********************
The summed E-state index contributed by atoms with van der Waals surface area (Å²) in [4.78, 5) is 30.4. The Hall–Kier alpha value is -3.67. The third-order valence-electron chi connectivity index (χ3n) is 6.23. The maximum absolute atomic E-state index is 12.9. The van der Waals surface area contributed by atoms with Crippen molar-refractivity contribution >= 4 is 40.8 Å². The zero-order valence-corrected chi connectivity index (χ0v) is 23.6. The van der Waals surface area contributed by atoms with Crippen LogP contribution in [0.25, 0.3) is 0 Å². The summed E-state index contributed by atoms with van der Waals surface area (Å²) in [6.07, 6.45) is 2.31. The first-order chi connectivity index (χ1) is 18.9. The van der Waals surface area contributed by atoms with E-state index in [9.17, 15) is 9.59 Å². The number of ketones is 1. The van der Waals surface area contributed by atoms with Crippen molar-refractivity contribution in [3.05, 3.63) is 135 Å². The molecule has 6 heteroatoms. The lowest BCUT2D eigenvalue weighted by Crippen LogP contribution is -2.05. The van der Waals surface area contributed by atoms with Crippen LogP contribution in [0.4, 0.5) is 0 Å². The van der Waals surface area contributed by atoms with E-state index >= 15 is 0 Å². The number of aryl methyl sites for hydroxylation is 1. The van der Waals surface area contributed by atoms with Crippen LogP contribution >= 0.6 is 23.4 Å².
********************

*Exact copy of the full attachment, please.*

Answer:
The summed E-state index contributed by atoms with van der Waals surface area (Å²) in [4.78, 5) is 30.4. The Hall–Kier alpha value is -3.67. The third-order valence-electron chi connectivity index (χ3n) is 6.23. The maximum absolute atomic E-state index is 12.9. The van der Waals surface area contributed by atoms with Crippen molar-refractivity contribution >= 4 is 40.8 Å². The zero-order valence-corrected chi connectivity index (χ0v) is 23.6. The van der Waals surface area contributed by atoms with Crippen LogP contribution in [0.25, 0.3) is 0 Å². The summed E-state index contributed by atoms with van der Waals surface area (Å²) in [6.07, 6.45) is 2.31. The first-order chi connectivity index (χ1) is 18.9. The van der Waals surface area contributed by atoms with E-state index in [9.17, 15) is 9.59 Å². The number of ketones is 1. The van der Waals surface area contributed by atoms with Crippen molar-refractivity contribution in [3.05, 3.63) is 135 Å². The molecule has 6 heteroatoms. The lowest BCUT2D eigenvalue weighted by Crippen LogP contribution is -2.05. The van der Waals surface area contributed by atoms with Crippen LogP contribution in [0.4, 0.5) is 0 Å². The van der Waals surface area contributed by atoms with E-state index >= 15 is 0 Å². The number of aryl methyl sites for hydroxylation is 1. The van der Waals surface area contributed by atoms with Crippen LogP contribution >= 0.6 is 23.4 Å².